If a gift-deed or will confers an absolute estate, but directs that the property shall not go to the donee or the legatee (as the case may be), until he has attained a certain age beyond the period of his majority, such a direction is inoperative, and he is entitled to the property on attaining majority, as if there was no such direction in the document. However, such a direction would be valid, and it would take effect if, during the interval, the income of the property is disposed of in favour of some other person.
Rule No. 14:
In the case of a gift, if the terms of the document direct that the income arising from the property shall be accumulated either wholly or in part during a period longer than —
(a) The life of the transferor; or
(b) A period of eighteen years from the date of the transfer, such a direction is void to the extent to which the accumulation directed exceeds the longer of the periods (a) or (b) given above, and at the end of such period, the property and the income thereof is to be disposed of as if the period during which the accumulation has been directed to be made has elapsed.
In the case of a will, if the terms thereof direct that the income arising from any property is to be accumulated, either wholly or in part, during any period longer than eighteen years from the death of the testator, such a direction is void to the extent to which the period during which the accumulation is directed exceeds such period; and at the end of the said period of eighteen years, the property and the income thereof is to be disposed of as if the period during which the accumulation has been made has elapsed.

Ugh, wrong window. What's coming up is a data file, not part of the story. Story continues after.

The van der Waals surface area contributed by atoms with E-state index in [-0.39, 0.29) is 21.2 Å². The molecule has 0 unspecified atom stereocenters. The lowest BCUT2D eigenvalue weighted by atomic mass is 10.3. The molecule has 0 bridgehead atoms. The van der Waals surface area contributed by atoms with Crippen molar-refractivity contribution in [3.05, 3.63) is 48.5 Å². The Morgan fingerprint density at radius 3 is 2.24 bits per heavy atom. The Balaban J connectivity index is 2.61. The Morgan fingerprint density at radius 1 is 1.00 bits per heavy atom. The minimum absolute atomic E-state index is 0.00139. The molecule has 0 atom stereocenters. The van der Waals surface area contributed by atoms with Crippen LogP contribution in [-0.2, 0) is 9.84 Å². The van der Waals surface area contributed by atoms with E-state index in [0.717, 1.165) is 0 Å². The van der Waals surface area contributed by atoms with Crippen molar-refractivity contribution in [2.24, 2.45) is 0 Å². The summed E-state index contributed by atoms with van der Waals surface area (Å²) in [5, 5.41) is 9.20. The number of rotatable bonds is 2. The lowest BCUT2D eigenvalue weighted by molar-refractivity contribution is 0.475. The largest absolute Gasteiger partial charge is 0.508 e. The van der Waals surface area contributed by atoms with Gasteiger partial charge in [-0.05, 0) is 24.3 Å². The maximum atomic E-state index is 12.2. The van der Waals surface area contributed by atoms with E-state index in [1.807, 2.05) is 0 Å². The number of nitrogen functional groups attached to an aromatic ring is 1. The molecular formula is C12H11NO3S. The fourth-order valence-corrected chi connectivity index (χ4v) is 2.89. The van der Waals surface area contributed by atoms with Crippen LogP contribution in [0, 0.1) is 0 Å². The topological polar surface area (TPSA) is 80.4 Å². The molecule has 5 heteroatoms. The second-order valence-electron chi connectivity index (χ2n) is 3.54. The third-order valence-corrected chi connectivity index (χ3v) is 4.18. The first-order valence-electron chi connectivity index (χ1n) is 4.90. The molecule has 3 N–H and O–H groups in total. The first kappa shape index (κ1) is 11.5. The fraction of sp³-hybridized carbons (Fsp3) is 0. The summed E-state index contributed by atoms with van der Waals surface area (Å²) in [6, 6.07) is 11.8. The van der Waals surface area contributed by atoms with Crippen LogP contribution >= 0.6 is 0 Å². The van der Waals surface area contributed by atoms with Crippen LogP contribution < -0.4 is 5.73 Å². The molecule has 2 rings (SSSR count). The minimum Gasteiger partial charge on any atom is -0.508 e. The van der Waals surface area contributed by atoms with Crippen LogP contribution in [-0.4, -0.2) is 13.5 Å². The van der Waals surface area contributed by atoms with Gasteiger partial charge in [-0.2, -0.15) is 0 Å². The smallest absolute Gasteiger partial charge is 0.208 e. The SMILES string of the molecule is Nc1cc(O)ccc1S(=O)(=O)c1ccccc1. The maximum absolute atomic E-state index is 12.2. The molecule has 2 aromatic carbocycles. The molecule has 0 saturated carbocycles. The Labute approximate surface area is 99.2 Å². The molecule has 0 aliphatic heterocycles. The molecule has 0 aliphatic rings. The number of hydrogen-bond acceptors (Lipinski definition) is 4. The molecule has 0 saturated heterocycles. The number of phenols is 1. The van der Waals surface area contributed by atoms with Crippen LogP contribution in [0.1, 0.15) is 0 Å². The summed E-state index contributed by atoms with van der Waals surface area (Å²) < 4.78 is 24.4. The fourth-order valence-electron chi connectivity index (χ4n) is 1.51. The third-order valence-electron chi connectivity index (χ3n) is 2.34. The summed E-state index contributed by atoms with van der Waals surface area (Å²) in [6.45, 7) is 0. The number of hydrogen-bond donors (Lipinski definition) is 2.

However, there are three exceptions under this rule, and any direction for accumulation for the following three purposes is not affected, viz., —
(i) The payment of the debts of the transferor or the testator or any other person taking any interest under the transfer or will; or
(ii) The provision of portions for children or remoter issue of the transferor or of the testator, or of any other person taking any interest under the transfer or will; or
(iii) The preservation or maintenance of the property which is transferred.
Rule No. 15:
A Hindu may, by a gift-deed or will, grant a power of appointment to a person or persons named therein. If an appointment is made pursuant to a power in favour of two or more persons, and the appointment is invalid as to one or more of them, it does not thereby cease to be valid as regards the rest of them.
Rule No. 16:
If a gift or a bequest is made to two or more donees or legatees, and they take such a gift or bequest as tenants-in- common, the share of each person will pass, on his death, to his heirs by succession. If, however, they take as joint tenants, the undivided interest passes, on his death, by survivorship.
Rule No. 17:
English rules of construction must be applied with great caution when construing Hindu wills or gift-deeds. In this connection, a reference may be made to the observations of Wilson J. in Ram Lai Sett v. Kanai Lai Sett.